The particular SRX I had was a premium collection vehicle with a sticker price of $47,010.  This is the top level non-turbo model.  There were not many options, but rear seat entertainment was on board for $1,295 and of course GM’s crystal red tintcoat for $995.  Each rear seat has a flip up monitor attached to the back of the front seats with two wireless headphones and  a wireless remote control that comes standard with the system.  I liked the set up, and in my opinion, was done correctly.  The upgraded stereo that was in this package was a 10 speaker 5.1 digital surround sound by Bose.  I was not really that impressed with the system.  It sounded decent enough but the optional Mark Levinson system in the Lexus RX is better.  I would have liked to have seen something like the optional Harmon Kardon system from the LaCrosse in the SRX.

Equipped with 20 inch wheels, low profile tires and front wheel drive, I will admit I was a little nervous when the blizzard came through town.  In fact, I drove through three blizzards and over 1000 miles within three days while driving the SRX.  The only problem that I saw was with the front air dam.  It is so low that it plowed through the snow and getting started down an unplowed street was not easy.  It is worth mentioning that I was able to make it up a driveway that was covered in 2.5 feet of snow.  To do this I had to turn off traction control and slam the gas in order for it to crawl its way up.  Overall, I was impressed with everything it did in the snow.  I somehow managed to eek out 26.5 mpg on the highway back through one of those storms.  That is 1.5 mpg more then the EPA’s 25 mpg highway rating.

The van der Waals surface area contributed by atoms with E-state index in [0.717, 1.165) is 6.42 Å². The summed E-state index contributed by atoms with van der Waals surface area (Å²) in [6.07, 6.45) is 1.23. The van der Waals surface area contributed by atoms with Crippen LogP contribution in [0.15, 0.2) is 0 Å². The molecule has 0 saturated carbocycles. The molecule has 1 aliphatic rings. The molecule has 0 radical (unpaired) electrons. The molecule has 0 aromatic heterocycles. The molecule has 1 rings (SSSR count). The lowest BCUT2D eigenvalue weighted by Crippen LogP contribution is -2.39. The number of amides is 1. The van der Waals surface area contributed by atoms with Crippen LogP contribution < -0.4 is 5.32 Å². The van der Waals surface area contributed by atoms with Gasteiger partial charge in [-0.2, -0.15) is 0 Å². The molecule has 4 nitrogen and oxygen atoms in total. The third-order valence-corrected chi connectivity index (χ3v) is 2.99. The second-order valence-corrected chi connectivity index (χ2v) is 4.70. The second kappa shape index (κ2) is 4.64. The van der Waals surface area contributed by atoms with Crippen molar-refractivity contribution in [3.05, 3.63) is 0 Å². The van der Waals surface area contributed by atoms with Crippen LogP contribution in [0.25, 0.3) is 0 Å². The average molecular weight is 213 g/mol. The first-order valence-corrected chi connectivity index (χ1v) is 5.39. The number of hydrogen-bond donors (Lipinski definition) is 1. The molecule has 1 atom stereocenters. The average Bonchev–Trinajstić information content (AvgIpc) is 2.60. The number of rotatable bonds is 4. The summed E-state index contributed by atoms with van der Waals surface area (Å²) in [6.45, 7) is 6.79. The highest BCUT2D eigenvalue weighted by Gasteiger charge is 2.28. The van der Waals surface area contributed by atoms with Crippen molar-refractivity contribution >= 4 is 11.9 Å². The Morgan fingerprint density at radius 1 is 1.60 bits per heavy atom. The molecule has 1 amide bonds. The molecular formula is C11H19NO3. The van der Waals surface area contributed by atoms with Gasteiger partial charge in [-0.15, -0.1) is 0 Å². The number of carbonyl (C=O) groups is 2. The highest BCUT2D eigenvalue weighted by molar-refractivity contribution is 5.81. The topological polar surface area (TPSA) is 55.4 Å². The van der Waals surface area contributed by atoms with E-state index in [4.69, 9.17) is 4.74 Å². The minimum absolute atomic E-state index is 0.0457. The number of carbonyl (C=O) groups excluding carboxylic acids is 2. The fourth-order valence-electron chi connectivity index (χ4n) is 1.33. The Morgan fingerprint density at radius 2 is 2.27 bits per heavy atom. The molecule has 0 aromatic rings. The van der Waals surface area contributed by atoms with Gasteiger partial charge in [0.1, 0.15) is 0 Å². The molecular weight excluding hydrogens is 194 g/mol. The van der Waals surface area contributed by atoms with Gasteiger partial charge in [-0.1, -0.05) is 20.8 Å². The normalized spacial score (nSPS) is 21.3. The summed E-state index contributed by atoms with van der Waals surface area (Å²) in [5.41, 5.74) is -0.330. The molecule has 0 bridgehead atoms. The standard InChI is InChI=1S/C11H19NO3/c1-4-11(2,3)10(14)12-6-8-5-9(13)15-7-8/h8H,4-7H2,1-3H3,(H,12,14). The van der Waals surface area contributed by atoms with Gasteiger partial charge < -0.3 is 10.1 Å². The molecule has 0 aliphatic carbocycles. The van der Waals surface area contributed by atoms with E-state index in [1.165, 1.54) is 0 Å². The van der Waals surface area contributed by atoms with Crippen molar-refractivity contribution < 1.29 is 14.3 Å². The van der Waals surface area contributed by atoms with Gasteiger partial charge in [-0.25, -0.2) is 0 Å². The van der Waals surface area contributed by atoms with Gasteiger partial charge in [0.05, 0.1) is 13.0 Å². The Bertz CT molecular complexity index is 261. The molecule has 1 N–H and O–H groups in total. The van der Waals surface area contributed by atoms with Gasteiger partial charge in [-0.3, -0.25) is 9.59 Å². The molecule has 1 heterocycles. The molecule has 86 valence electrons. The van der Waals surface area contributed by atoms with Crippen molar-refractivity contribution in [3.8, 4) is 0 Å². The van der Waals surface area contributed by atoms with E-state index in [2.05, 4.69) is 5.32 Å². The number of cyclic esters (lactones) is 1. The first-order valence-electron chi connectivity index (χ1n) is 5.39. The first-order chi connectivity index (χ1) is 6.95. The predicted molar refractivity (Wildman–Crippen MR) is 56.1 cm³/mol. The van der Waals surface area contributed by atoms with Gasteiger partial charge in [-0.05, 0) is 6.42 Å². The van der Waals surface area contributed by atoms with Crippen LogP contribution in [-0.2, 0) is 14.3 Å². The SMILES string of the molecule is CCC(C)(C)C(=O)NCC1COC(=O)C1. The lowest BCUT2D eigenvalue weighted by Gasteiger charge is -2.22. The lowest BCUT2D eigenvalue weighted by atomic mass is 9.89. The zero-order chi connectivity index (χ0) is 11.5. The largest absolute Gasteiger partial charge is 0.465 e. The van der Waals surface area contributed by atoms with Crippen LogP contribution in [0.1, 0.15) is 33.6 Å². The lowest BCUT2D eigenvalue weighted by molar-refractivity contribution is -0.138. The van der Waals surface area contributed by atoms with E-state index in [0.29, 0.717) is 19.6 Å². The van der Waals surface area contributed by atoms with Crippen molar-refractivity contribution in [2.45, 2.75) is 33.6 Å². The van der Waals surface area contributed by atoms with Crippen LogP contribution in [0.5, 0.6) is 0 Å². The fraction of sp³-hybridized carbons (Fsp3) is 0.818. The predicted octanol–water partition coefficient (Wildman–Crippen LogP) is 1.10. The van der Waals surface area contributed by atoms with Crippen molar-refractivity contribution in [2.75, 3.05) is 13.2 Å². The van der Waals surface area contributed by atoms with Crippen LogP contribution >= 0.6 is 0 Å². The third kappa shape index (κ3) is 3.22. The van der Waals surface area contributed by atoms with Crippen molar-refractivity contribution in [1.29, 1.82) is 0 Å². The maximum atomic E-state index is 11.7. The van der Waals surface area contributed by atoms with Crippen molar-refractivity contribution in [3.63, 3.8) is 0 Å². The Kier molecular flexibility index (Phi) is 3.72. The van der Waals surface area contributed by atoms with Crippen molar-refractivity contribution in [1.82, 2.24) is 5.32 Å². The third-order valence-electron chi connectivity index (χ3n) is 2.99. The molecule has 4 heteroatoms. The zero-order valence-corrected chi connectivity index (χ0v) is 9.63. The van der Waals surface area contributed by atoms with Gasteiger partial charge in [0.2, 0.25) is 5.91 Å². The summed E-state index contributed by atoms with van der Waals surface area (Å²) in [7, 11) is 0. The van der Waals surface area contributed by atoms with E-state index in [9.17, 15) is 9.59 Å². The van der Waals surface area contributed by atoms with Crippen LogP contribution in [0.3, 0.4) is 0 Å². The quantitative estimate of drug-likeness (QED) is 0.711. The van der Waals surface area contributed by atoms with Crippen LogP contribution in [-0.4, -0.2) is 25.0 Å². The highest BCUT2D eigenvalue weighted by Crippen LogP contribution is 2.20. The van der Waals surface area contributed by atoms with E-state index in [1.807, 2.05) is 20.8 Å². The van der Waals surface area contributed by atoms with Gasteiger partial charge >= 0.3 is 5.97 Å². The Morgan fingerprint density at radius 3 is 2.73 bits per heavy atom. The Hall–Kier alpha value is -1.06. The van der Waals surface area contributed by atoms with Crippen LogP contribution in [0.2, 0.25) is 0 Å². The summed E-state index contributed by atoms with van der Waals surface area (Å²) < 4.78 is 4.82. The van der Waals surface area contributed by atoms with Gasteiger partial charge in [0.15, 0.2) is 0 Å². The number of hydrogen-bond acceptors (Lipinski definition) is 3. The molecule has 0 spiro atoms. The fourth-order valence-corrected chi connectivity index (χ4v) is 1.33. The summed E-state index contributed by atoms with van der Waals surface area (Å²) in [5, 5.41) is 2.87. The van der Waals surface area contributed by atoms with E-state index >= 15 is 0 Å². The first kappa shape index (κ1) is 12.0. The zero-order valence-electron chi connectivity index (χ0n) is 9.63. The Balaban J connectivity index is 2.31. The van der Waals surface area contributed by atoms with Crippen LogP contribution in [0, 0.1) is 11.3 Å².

So we have gone from a rear wheel drive with an optional third row and V8 to a front wheel drive and optional turbo V6.  How did we fare?  The SRX is now officially a competitive vehicle.  The last generation was not a mainstream approach and sales reflected that.  Yes, I do think the base engine is under powered.  In reality, the general public might not even notice.  They will notice the mileage numbers that the turbo gets and will not be that impressed with them.  I am guessing most SRX’s will leave the lot with the base 3.0 engine and customers will be content.  The vehicle has distinctive styling and I like the overall packaging.  While some powertrain improvements are needed, this new SRX is a solid contender in this hotly contested segment.

Full Disclosure- The review vehicle was provided by General Motors